It happened to me, and only by virtue of the nimble handling of Fausti’s Class SLX 20 gauge was I able to, after collecting my wits, shoulder the shotgun and kill a bird as they scattered for safety, hurtling out of range, through the stippled light of loblolly pine trees.
The hunt had started on an unseasonably warm autumn afternoon in Moultrie, Georgia. Ellen Norman, who with husband John own Quailridge Plantation, started me out on the wobble trap a stone’s throw from the rustic lodge porch populated by rocking chairs where you can watch your buddies have a go at the low, fast targets. I had arrived too late for Quailridge’s famous fried chicken lunch, but promised myself not to make that mistake again.
There was a down-home feel about the place. The lodge and trap machine were within ambling distance of two rustic guest houses, each with four bedrooms, private baths, satellite TVs and fireplaces. With Ellen at the controls, it only took a few shots for the Fausti’s Class SLX to settle in as a comfortable shooter with a quick trigger and deadly intuition.
Before long, our Jeep bird buggy was ambling along a track through the loblollies that stand as ambassadors of South Georgia bobwhite quail hunting. In addition to myself, our party included guide Sam Baker and Henry Norman who was tagging along with his Ruger 20 gauge. Both young men were related to the Norman clan who owns Quailridge, and the namesake of nearby Norman Park whose population is a tad under 1,000 souls these so many years after its founding in 1902.
We used the languid Jeep time to cultivate our rolling conversation about shotguns, bird dogs and mutual acquaintances – some notorious, others straight shooters.
All the while, the Italian-made Fausti Class SLX 20-gauge over/under rested on my lap, cushioned against the ruts and bumps. It was a lovely shotgun fixtured with case-colored sideplates as a canvas for gold game birds and the maker’s name in gold as well. There were engraving accents on the trigger guard, tang, tang lever and forearm metal as well.
Twenty-eight-inch barrels held factory screw-in chokes. Compared to 30-inch barrels, the 28 inchers contributed to a lovely balance and swing for the fast birds that burst from the understory. The automatic safety is always welcome for shooters versed in field etiquette and protocols. A slender field forend proved comfortable and ergonomic in pushing the 6½ pound over/under to its impressive limits. And the 14½-inch length of pull felt ideal for quick, snag-free mounts that presaged a shot with the smooth, selective inertia trigger breaking at four pounds, ten ounces. The ejectors were strong and well-timed – commensurate with the impeccable fit and finish of the shotgun.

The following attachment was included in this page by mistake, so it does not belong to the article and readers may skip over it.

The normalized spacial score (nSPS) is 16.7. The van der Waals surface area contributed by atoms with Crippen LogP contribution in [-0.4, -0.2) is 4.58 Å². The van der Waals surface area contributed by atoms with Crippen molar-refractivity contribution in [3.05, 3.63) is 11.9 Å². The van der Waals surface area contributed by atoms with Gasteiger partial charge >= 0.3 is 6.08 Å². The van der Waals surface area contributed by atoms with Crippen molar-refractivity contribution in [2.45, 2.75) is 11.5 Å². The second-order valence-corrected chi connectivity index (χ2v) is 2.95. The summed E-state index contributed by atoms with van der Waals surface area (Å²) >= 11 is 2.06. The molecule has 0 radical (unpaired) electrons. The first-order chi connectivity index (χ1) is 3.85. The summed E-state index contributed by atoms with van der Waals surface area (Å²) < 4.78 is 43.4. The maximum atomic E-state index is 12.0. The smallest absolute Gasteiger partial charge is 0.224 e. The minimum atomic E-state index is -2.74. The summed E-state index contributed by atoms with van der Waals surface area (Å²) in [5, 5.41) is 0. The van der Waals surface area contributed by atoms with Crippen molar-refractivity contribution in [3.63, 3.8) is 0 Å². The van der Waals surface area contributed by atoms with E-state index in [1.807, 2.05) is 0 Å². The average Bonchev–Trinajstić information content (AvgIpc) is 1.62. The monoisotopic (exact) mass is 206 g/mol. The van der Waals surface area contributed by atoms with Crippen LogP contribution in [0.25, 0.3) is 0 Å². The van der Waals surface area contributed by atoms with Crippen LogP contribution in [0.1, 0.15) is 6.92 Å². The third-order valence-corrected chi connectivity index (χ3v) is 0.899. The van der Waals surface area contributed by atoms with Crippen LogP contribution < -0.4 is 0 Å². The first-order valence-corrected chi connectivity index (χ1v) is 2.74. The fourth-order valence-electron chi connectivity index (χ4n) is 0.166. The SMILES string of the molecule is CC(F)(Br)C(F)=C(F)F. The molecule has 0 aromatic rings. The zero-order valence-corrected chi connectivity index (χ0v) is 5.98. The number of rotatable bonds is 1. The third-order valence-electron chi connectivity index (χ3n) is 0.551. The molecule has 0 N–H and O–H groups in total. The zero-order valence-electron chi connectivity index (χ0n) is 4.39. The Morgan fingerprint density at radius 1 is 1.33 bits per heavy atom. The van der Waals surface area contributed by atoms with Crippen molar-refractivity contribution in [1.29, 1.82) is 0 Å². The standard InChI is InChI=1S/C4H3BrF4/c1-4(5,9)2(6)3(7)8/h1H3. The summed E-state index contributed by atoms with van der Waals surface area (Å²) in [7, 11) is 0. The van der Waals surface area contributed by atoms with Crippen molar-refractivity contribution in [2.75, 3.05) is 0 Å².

We had already been hunting for several hours through the soft plushness of the land. The Normans had generationally amassed an encyclopedic knowledge of pristine quail-hunting habitats on their 3,000 acres. Quailridge looked and felt like somebody’s vision of forever.
The land produced, as Fausti’s Class SLX had proved its mettle on singles, doubles and three coveys upwards of 30 plump quail. One of the dogs had bumped two birds, and after missing the first, I faced a shot of about 60 yards. I measured the shot, slipped into the zone, pulled the trigger then saw the quail drop. Talk about well-regulated barrels, the 20-gauge placed the shot exactly where I had aimed.
Then there was the double. On a flush, two quail rose together but split away in opposite directions. First, I took the bird to my left, and there was a transcendental moment as I swung some 180 degrees – the Fausti and me in a smooth pivot like a ballroom dance move – until the bird appeared over the front bead then was suddenly discharged with the matter-of-fact poise of believing in your firearm.
Clearly the Fausti could put meat on the table. But deeper into the shotgun’s DNA, with its oil-finished stock and Prince of Wales grip, skeletal top lever, single steel bead atop the vented rib at the muzzle the Class SLX evoked a classic quail gun (unless you were a side-by-side purist). The shotgun simply looked and shot like it was born on a quail plantation.
We were moving toward dinner time, when Ben stopped the Jeep. He released two dogs from the kennels and we followed them into the pines. Dog goes on point, when suddenly a few birds burst forth and just as I’m ready to mount and shoot there’s an enormous geyser of quail that seemed unbelievable. My eyes focused on the closest birds but within a heartbeat a second covey of some 60 birds arose behind them and together, the birds coalesced into a primordial cloud of quail timeless and amazing in the light of approaching dusk.
Dazzled, my eyes randomly drifted to a bird sweeping left. The Fausti’s poise appeared to slow down everything into a calm and measured mount and shot that sent the bird tumbling to the ground. Never got to a second shot.
After the birds dissipated the three of us remained absolutely gobsmacked. Even Sam and Henry, who had spent their childhoods on the property, had never seen such a big covey. Regaining our composure, we figured there were two coveys – one of about 30-40 birds and the other background swarm of 60 for a spectacle of approximately 100 birds.
Henry and I wrapped up the afternoon hunt with 38 quail between us.
I set the Fausti Class over/under in the gun box atop the kennel and we head back in the direction of the lodge.
Fausti’s Class SLX comes in all gauges and 26-, 28- and 30-inch barrel lengths. Standard accessories include five choke tubes, choke wrench and a hard case (the .410 has fixed constrictions of modified and full). The SLX lists for $4,190 in 12 and 20 gauges. The 16, 28 and .410 models have an MSRP of $4,820. A coin-finished version is also available.